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Crohn's Disease + Ulcerative Colitis Surgery

Crohn’s disease and ulcerative colitis are both part of inflammatory bowel disease (IBD) and cause chronic inflammation of the digestive tract. However, they are different conditions with distinct treatments.

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What is the difference between irritable bowel syndrome (IBS) and inflammatory bowel disease (IBD)?

Both are disorders that irritate your digestive tract and can cause pain, discomfort, inflammation, bleeding and ulcers. IBS does not cause damage to your digestive tract and can often be treated with medication and lifestyle changes. Crohn’s disease and ulcerative colitis (also known as IBD) are lifelong illnesses that damage your digestive tract – but the good news is that they can be managed through medication or surgery. We’ll work with you and your gastroenterologist to elevate pain and symptoms to help you return to what you love.  

Gastroenterologist Harmony Allison, MD uses a stethoscope to examine patient in a clinic appointment.
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IBD consists of Crohn's disease and ulcerative colitis. Both cause chronic inflammation of the gastrointestinal (GI) tract. While the exact cause is unknown, IBD is the result of a weakened immune system and is typically treated by medication and surgery. 


Crohn's disease

Crohn's disease is an autoimmune disease that can irritate any part of your digestive tract (large and small intestine). There are 5 different types, depending on where in the digestive tract the disease affects.

The cause of Crohn's disease is unknown, and while stress and eating certain foods don't cause Crohn's, both can worsen symptoms. Symptoms may flare up at times, while at other times, you may have mild to no symptoms at all. When symptoms flare, they may include:

  • Abscesses
  • Cramping and abdominal pain
  • Diarrhea
  • Eye redness or pain
  • Fatigue
  • Fever
  • Fistulas
  • Intestinal obstruction
  • Joint pain
  • Joint soreness
  • Loss of appetite
  • Nausea
  • Weight loss
Ulcerative colitis

Ulcerative colitis is an autoimmune disease where the body mistakenly thinks you have an infection and begins attacking healthy tissue instead of protecting it. In the case of ulcerative colitis, this response can result in inflammation and sores in your large intestine (colon and anus).

Symptoms of ulcerative colitis vary depending on the location and amount of inflammation in your body, may include:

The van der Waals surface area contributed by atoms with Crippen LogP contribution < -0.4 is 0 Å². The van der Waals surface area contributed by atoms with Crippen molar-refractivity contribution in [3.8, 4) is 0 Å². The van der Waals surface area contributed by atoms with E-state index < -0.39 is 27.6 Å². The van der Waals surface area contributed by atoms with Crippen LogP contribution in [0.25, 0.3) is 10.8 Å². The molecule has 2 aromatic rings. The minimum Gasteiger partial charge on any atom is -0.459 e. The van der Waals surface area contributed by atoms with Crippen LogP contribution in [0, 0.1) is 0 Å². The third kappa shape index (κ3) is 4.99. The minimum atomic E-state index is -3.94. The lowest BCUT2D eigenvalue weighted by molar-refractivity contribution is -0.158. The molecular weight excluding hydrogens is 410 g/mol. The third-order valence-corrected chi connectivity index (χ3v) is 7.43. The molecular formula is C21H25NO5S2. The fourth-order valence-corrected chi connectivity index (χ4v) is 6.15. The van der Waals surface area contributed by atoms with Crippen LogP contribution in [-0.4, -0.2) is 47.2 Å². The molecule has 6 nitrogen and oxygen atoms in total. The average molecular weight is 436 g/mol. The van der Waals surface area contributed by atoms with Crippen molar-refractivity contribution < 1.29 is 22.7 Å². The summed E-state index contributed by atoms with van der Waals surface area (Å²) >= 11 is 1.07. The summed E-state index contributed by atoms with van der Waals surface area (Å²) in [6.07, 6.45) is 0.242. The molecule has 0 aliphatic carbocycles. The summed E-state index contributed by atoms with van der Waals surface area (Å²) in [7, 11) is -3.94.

• Abdominal pain and cramping
  • Diarrhea, often with blood or pus
  • Fatigue
  • Fever
  • Rectal bleeding and pain
  • Urgency or inability to have a bowel movement
  • Weight loss


We need to evaluate the health of your GI tract to determine the location and cause of your symptoms. Once we know more, we can diagnose and treat you. Tests may include:



Typically, treatment for IBD starts with medication to reduce inflammation. For some people, medications control and eliminate symptoms for months to years. Symptoms may change or worsen for others, and your doctor may recommend surgery. The goal is to get and keep you in remission so you can do the things you love without discomfort and pain.


Sometimes, surgery is the best option to treat or help with symptoms. We will recommend the best surgery choice based on your symptoms, type of disease and location. Our surgeons will help you decide the best path for you, which may include:

  • Abscess drainage
  • Colectomy
  • Emergency for blockage, perforation (hole in intestine), or toxic megacolon
  • Fistula removal
  • Large bowel resection
  • Ostomy surgery
  • Proctocolectomy 
  • Small bowel resection
  • Strictureplasty
Medication + lifestyle changes

You may be able to manage and even prevent symptoms by working with your primary care doctor or gastroenterologist and regularly taking medications, changing eating habits and quitting smoking. We can refer you to one of our registered dietitians for nutritional support. Medications we may recommend for you, include:

  • Aminosalicylates
  • Antibiotics
  • Antidiarrheal medication
  • Biologics
  • Corticosteroids
  • Immunomodulators
  • Nonsteroidal anti-inflammatory drugs (NSAIDs)
  • Vitamins + supplements (like probiotics)
Clinical Trials

You may be a good fit for a clinical trial. Ask your doctor if you meet the criteria for any exciting trials. Participation in clinical trials is voluntary, so if it’s not where your comfort lies, just let us know. 

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